deal and we said, we actually are pretty good at this. about giving? robert: our society has the ability to actually cure its own problems and while we accumulate wealth on the one hand, we need to also solve the problems that are facing us today, while we are alive. so i guess i need to show you this. anyway, here we go. david: very impressive. robert: what we have is the center is designed to really capture all of the records of the african-american experience. there is the records that were institutional, when you think about - and other places, we can capture those and digitize them and it can have access to them. this is the best of the institutional records, but the real beauty is how do you go and give everybody a chance to put their family's history and their narrative as part of the u.s. environment, or part of the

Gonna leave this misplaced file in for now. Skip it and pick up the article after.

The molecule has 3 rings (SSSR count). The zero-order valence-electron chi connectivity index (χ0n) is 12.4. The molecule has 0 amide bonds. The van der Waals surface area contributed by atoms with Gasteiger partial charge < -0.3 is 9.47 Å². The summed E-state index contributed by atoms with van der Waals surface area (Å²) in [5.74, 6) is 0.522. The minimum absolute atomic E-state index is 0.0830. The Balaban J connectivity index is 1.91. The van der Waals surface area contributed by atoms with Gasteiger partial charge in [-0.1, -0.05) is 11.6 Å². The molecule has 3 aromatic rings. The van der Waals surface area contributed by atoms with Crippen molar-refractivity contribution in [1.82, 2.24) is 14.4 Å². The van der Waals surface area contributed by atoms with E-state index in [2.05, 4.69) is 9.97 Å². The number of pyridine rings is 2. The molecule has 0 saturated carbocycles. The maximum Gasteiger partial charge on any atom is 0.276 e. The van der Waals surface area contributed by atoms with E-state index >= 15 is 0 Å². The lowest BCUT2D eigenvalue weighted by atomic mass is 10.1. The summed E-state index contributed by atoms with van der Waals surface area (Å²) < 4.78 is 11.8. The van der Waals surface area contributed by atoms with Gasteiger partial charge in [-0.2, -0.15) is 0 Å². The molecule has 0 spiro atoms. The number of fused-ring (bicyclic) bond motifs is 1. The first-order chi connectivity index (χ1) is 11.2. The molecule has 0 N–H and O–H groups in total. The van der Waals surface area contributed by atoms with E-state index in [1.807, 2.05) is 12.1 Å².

u.s., here in a place where generation upon generation can now find who they were, how they contributed, and not just the 500 people we see represented that everybody knows, but the millions of people. david: what about your family? robert: i hope they are here. we should probably take a look to see if any of that is accessible at this point. [laughter] ♪
>> in a family search, you can search for individual people. the first hit leak it -- >> 1914, that is him. yeah. >> there we go. robert: there you go. >> what about 1881, that looks good. and this is the 1940's. robert: my grandmother and great-grandmother. >> they lived on florida avenue. robert: yep. >> she is a domestic. and they were renting their home. eighth grade education. and it says she is 59 years old. do you recognize those other names? robert: those are my grandfather's siblings. david: very impressive. you put this together, right? robert: yeah. david: when you became very